And OTWAY, luckless OTWAY! sad she view'd,
Wither'd by deep distress, in anguish go
To Death's dark cavern, through the gates of woe;
And POPE, his strong unrivall'd sense renew'd,—
And SPENSER shook a magic banner bright,
And sainted COLLINS came in meekness due,
"With sky-worn robes of tenderest blue,
And eyes of dewy light."
Nor was not MILTON mourn'd — unmatch'd! — To pour
Magnificently wild, the seraph lay!—
GOLDSMITH, and GRAY she wept, and gentle GAY—
And THOMSON, potent in description's pride—
Light PRIOR — solemn YOUNG — inventive AKENSIDE:
And all who on the calm, autumnal heath,
Had ever listen'd to her tuneful breath,
And bade from silver lute responsive measures fly;
For these she gave a retrospective sigh;
Nor wert thou then forgotten, hapless MORE!
Her last lost son, dead in thy very prime!
Yet sure among the friends who wish'd thee well,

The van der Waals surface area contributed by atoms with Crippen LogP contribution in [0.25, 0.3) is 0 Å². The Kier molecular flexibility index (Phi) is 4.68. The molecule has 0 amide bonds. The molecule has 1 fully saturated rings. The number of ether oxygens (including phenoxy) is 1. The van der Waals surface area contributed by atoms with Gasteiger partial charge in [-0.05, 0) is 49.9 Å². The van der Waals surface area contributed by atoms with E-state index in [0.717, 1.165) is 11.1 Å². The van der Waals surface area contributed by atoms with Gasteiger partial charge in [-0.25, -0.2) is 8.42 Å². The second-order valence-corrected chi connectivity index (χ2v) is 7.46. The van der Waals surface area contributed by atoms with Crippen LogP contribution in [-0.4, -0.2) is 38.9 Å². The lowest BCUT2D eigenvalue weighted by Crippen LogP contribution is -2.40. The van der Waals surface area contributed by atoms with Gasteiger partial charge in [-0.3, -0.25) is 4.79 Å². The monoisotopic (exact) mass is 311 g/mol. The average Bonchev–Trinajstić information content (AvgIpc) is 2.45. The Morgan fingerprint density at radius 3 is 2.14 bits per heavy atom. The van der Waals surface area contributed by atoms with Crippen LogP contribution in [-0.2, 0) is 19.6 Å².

Sure one remains to tell
That thou could'st sing, "and build the lofty rhime."
And that if Fate had kindly spared thy days,
Few would have match'd, and none excell'd thy lays.
Sure He may speak, who oft in TAPLOW's grove,
With thee was wont the Summer noon to rove,
Or aid thee with his feath'ring oar to guide,
Thy buoyant skiff on Thames' meand'ring tide;
Or at thy social board delighted sit,
And watch the animation of thy wit,
Pleas'd when he heard thee boast the valued name
Of ELLIS, then prophetic of his fame.
He, who yet ling'ring on this weary scene,
Has never found thy equal; never known
A heart so pure, so gen'rous as thy own!
Who, when he saw thee borne across the green
To the cold grave, a helpless statue stood,
While the deep murmur of each neighb'ring wood,
In desolating language join'd
Sad unison with his distracted mind.
O! do not then, DEAR SHADE! the grief disdain,
That constant flows, altho' it flows in vain.
Now the strong meridian beam
Downward pours a fiercer stream,
And bounding o'er each russet hill,